COVID19 Has Taught Us the Importance of Data

COVID19 Has Taught Us the Importance of Data


“The pandemic has highlighted the importance of collecting data quickly, even in emergency situations, and preparing routines that allow the in-progress adjustment of procedures for extracting, organizing and processing data.” So says Raffaella Piccarreta, a statistician in the Department of Decision Sciences who has been involved in the monitoring of infections and the study of the evolution of the pandemic since the early stages one year ago.
In some studies carried out with Alessia Melegaro as part of the COVID Crisis Lab, in collaboration with the Lombardy Region and the Bruno Kessler Foundation, I worked on constructing reliable databases to support epidemiological and modeling analyses,” summarizes the Professor of Data Analysis. “At the beginning of the emergency we were overwhelmed by the rush for data, a somewhat unsettling approach for us statisticians, accustomed to more cautious rhythms. For us, the saying 'garbage in, garbage out' applies: if the information entered into a system is not reliable, chances are the conclusions may not be reliable either.”
During the first weeks, however, it was urgent to share the findings provided by regional data, in order to understand and help the scientific community better understand the features of SARS-CoV-2. The papers written in those weeks were then updated using data that was consolidated over time. “In one study, for example, we focused on the relationship between mortality and access to intensive care, in another on the age-specific estimates of the risk of developing symptoms and of experiencing critical disease (i.e. requiring intensive care or resulting in death) in infected case contacts, to identify the most critical issues and provide insights for a 'fine tuning' of the system.”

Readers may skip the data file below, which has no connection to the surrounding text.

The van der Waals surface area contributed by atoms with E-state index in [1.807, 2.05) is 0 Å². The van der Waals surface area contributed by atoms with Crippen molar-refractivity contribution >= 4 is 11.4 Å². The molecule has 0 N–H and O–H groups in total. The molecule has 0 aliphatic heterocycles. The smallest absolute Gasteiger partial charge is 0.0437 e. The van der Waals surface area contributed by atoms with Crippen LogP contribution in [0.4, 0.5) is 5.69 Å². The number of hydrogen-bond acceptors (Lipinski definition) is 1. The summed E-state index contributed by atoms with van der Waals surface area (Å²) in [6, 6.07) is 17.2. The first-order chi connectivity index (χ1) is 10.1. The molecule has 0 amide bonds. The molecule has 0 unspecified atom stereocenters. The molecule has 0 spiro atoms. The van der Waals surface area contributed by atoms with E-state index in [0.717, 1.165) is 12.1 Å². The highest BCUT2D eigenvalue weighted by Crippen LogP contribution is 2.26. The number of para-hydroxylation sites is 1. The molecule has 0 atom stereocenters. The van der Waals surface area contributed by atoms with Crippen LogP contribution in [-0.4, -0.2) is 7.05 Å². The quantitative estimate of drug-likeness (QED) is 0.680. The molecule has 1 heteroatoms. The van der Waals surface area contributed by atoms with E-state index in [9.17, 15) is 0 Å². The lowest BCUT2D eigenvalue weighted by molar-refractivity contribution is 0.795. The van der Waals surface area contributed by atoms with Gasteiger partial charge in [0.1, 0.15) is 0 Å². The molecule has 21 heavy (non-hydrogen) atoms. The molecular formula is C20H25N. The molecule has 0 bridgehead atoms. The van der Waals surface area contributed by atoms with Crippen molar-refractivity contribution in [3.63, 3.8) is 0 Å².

Current collaborations with CERGAS and Humanitas focus on an analysis of the costs of care for Covid patients. In another study with Daniele Durante, Sirio Legramanti and Alessia Melegaro and in collaboration with EnelX, the relationships between movements between provinces and regions and the evolution of the spread are being investigated. “On these occasions, unprecedented synergies have been created between the skills available at public authorities, universities and companies and this is a positive aspect, which I hope will be maintained over time.”
In these areas, the role of statistics is fundamental, and ranges from organizing and preparing databases, to identifying models for data analysis, to the response to the challenges posed by new research directions. “For us statisticians one of the most important challenges is to develop methodologies to extract information even from 'dirty' data, and which adapt quickly to the progressive improvement of their quality. I believe that there is a need to increasingly invest in Data Analysts. In any context, whether public or private, it is now clear that data is a fundamental asset, and collecting, organizing and using them in an informed way must be the basis of decision-making processes.”
CLICK HERE to visit the COVID Crisis Lab website

by Emanuele Elli
Translated by Alex Foti
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